I think through the itinerary
Once you have the destination picked, you’ll want to write down the things you want to do. Estimate how many days you think you’ll need to accomplish those things. Write up an itinerary. Start by looking at flights to see how long it’s going to take. Will it be a full day of travel or half a day of travel? Are you renting a car and driving somewhere? Write down driving times. Will you need to break up some of that travel for an overnight stay? Consider how you travel best. If you’re getting in at 9 p.m., and you want to drive to another town, you may want to stay near the hotel that night and avoid having to get the rental car and drive for another 3 hours. Think through what activities you want to do. Is there a place you want to hike? How long will that take? How many things do you want to squeeze in one day? Will you want to spread out the activities? This is my thought process. After I do this, I realize if the trip will be 5 days, 6 days, or 12 days. Europe is always longer because you have to account for two full travel days and jet lag. So you can’t just go from one thing to another, it’s just not realistic. Think these things through in your planning.
I create my budget
I include everything I think I will spend. Creating an accurate budget takes a lot of trial and error, but details specifically on how to do this can be found on my post: How to plan a budget for a trip. The budget is a compilation of costs for flights, hotels, car rentals, food, sightseeing and miscellaneous items depending on the destination. If you’ve planned the trip and it seems like a crazy amount of money, maybe there are ways you can cut that down. Some of those ways include cutting out a few days from the trip, finding a cheaper airport to fly in or out of, and more of those tips can be found on this post: Ways I’ve cut down my travel expense budget. (For specific ways to save money on airfare, check out this post here. For more specific ways to save money on accommodations, check out these posts here and here.)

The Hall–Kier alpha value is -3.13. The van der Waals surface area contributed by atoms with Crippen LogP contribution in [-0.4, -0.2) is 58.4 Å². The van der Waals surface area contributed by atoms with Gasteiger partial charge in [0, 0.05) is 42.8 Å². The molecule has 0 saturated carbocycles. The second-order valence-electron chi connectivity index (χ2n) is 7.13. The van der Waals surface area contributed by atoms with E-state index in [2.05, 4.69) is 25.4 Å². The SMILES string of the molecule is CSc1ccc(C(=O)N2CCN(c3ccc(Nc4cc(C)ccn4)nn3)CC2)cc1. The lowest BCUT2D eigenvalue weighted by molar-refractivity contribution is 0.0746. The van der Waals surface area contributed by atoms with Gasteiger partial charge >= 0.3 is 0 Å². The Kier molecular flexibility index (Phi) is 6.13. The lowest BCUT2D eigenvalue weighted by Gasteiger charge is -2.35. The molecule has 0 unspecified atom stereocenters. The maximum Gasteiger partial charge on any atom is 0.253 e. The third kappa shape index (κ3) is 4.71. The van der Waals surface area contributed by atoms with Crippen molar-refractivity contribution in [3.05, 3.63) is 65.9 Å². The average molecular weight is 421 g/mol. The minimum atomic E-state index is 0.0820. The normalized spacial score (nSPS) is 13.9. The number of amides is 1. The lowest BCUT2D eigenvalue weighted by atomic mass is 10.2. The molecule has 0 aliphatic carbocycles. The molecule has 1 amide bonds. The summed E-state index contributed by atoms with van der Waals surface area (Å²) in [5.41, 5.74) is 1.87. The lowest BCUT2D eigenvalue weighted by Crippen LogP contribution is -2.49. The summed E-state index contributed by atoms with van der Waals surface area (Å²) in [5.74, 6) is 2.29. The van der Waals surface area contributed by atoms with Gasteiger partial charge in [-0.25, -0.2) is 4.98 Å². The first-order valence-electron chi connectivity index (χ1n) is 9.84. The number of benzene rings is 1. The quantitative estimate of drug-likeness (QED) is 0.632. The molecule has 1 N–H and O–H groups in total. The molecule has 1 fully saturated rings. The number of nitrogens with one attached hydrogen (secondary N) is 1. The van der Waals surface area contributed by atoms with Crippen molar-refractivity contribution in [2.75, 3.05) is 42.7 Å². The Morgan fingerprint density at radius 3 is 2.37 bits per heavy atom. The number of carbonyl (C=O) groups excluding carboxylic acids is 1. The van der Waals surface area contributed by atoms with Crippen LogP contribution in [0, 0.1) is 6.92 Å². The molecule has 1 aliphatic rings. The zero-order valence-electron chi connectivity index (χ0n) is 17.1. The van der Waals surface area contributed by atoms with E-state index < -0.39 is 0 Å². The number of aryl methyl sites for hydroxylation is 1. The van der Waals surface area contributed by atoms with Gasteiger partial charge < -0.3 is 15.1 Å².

I organize my destinations in folders
I have a folder for each geographic region that I have trips planned, such as Canada, Asia, South America, Caribbean, etc. I then keep a running list of all the destinations I’ve planned and include on there: destination, number of days/nights, cost and time of year best to go. Then I can just pull up the master list and see what I have planned. The more specific trips are held in folders on my computer.
There you have it. Trips planned and ready to be booked. The more I talk about this, the more anal retentive I sound, but it really has been immensely helpful for a number of reasons. What can I say? I’m a practical person.
For real destination examples of how I’ve planned a trip, what I budgeted for, etc., check out my “A little bit goes a long way” article series: